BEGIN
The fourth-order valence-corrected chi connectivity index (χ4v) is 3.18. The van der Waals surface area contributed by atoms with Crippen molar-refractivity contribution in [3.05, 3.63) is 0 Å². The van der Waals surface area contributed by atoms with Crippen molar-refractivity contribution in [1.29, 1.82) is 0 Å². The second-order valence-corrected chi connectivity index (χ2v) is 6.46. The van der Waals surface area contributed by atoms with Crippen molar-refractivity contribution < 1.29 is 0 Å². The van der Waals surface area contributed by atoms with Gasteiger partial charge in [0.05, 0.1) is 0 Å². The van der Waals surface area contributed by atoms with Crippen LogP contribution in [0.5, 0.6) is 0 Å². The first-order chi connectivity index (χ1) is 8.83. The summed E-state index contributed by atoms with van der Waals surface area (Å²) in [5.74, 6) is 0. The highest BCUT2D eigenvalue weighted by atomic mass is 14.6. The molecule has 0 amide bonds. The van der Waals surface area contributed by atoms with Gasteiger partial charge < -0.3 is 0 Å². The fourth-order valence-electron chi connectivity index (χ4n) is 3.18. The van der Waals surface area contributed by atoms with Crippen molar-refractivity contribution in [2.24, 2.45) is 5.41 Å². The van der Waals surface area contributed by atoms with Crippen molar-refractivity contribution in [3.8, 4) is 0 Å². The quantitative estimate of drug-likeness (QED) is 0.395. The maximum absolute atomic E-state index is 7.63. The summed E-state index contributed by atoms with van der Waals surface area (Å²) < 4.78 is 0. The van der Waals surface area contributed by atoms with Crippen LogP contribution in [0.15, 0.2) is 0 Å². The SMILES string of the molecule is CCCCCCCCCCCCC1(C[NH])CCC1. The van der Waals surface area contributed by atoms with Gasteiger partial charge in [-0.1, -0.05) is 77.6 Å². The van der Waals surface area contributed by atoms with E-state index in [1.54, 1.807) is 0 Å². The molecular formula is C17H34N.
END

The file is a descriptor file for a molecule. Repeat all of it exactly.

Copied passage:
The fourth-order valence-corrected chi connectivity index (χ4v) is 3.18. The van der Waals surface area contributed by atoms with Crippen molar-refractivity contribution in [3.05, 3.63) is 0 Å². The van der Waals surface area contributed by atoms with Crippen molar-refractivity contribution in [1.29, 1.82) is 0 Å². The second-order valence-corrected chi connectivity index (χ2v) is 6.46. The van der Waals surface area contributed by atoms with Crippen molar-refractivity contribution < 1.29 is 0 Å². The van der Waals surface area contributed by atoms with Gasteiger partial charge in [0.05, 0.1) is 0 Å². The van der Waals surface area contributed by atoms with Crippen LogP contribution in [0.5, 0.6) is 0 Å². The first-order chi connectivity index (χ1) is 8.83. The summed E-state index contributed by atoms with van der Waals surface area (Å²) in [5.74, 6) is 0. The highest BCUT2D eigenvalue weighted by atomic mass is 14.6. The molecule has 0 amide bonds. The van der Waals surface area contributed by atoms with Gasteiger partial charge < -0.3 is 0 Å². The fourth-order valence-electron chi connectivity index (χ4n) is 3.18. The van der Waals surface area contributed by atoms with Crippen molar-refractivity contribution in [2.24, 2.45) is 5.41 Å². The van der Waals surface area contributed by atoms with Crippen molar-refractivity contribution in [3.8, 4) is 0 Å². The quantitative estimate of drug-likeness (QED) is 0.395. The maximum absolute atomic E-state index is 7.63. The summed E-state index contributed by atoms with van der Waals surface area (Å²) < 4.78 is 0. The van der Waals surface area contributed by atoms with Crippen LogP contribution in [0.15, 0.2) is 0 Å². The SMILES string of the molecule is CCCCCCCCCCCCC1(C[NH])CCC1. The van der Waals surface area contributed by atoms with Gasteiger partial charge in [-0.1, -0.05) is 77.6 Å². The van der Waals surface area contributed by atoms with E-state index in [1.54, 1.807) is 0 Å². The molecular formula is C17H34N.